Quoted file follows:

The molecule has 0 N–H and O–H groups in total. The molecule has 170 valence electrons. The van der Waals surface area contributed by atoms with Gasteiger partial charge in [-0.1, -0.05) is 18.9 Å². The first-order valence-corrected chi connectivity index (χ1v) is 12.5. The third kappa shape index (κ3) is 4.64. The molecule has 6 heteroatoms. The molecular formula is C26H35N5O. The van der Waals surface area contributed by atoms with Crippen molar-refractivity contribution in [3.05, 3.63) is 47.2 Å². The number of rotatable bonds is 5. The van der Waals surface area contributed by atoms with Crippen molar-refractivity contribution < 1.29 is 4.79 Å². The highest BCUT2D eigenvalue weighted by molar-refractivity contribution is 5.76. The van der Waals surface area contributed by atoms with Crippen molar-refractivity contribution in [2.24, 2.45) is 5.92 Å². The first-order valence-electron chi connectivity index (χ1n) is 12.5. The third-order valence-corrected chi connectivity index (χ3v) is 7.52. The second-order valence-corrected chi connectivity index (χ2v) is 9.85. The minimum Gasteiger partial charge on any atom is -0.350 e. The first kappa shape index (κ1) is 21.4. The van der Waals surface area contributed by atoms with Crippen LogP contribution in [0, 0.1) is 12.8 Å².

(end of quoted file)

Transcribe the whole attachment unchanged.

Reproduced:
The molecule has 0 N–H and O–H groups in total. The molecule has 170 valence electrons. The van der Waals surface area contributed by atoms with Gasteiger partial charge in [-0.1, -0.05) is 18.9 Å². The first-order valence-corrected chi connectivity index (χ1v) is 12.5. The third kappa shape index (κ3) is 4.64. The molecule has 6 heteroatoms. The molecular formula is C26H35N5O. The van der Waals surface area contributed by atoms with Crippen molar-refractivity contribution in [3.05, 3.63) is 47.2 Å². The number of rotatable bonds is 5. The van der Waals surface area contributed by atoms with Crippen molar-refractivity contribution < 1.29 is 4.79 Å². The highest BCUT2D eigenvalue weighted by molar-refractivity contribution is 5.76. The van der Waals surface area contributed by atoms with Crippen molar-refractivity contribution in [2.24, 2.45) is 5.92 Å². The first-order valence-electron chi connectivity index (χ1n) is 12.5. The third-order valence-corrected chi connectivity index (χ3v) is 7.52. The second-order valence-corrected chi connectivity index (χ2v) is 9.85. The minimum Gasteiger partial charge on any atom is -0.350 e. The first kappa shape index (κ1) is 21.4. The van der Waals surface area contributed by atoms with Crippen LogP contribution in [0, 0.1) is 12.8 Å².